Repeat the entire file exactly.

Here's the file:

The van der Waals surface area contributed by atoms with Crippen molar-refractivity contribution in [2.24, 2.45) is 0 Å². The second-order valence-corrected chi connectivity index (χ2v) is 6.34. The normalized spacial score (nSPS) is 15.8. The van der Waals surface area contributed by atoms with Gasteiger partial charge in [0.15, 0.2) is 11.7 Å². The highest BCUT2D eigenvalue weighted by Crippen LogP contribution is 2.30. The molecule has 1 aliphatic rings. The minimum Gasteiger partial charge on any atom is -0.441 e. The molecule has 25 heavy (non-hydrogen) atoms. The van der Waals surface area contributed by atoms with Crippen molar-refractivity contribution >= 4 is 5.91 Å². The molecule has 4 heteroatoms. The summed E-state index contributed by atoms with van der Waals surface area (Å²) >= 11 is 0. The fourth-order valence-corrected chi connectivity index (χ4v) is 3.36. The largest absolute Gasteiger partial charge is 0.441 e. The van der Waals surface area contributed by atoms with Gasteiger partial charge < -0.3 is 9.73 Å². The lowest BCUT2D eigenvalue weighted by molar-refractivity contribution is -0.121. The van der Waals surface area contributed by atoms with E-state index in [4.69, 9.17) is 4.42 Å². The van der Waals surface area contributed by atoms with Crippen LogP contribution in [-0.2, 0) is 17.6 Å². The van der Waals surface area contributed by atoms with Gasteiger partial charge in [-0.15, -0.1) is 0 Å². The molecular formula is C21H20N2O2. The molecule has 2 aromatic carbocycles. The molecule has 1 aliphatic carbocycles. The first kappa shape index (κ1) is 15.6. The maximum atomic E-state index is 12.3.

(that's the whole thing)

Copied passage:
The van der Waals surface area contributed by atoms with Crippen molar-refractivity contribution in [2.24, 2.45) is 0 Å². The second-order valence-corrected chi connectivity index (χ2v) is 6.34. The normalized spacial score (nSPS) is 15.8. The van der Waals surface area contributed by atoms with Gasteiger partial charge in [0.15, 0.2) is 11.7 Å². The highest BCUT2D eigenvalue weighted by Crippen LogP contribution is 2.30. The molecule has 1 aliphatic rings. The minimum Gasteiger partial charge on any atom is -0.441 e. The molecule has 25 heavy (non-hydrogen) atoms. The van der Waals surface area contributed by atoms with Crippen molar-refractivity contribution >= 4 is 5.91 Å². The molecule has 4 heteroatoms. The summed E-state index contributed by atoms with van der Waals surface area (Å²) >= 11 is 0. The fourth-order valence-corrected chi connectivity index (χ4v) is 3.36. The largest absolute Gasteiger partial charge is 0.441 e. The van der Waals surface area contributed by atoms with Gasteiger partial charge < -0.3 is 9.73 Å². The lowest BCUT2D eigenvalue weighted by molar-refractivity contribution is -0.121. The van der Waals surface area contributed by atoms with E-state index in [4.69, 9.17) is 4.42 Å². The van der Waals surface area contributed by atoms with Crippen LogP contribution in [-0.2, 0) is 17.6 Å². The van der Waals surface area contributed by atoms with Gasteiger partial charge in [-0.15, -0.1) is 0 Å². The molecular formula is C21H20N2O2. The molecule has 2 aromatic carbocycles. The molecule has 1 aliphatic carbocycles. The first kappa shape index (κ1) is 15.6. The maximum atomic E-state index is 12.3.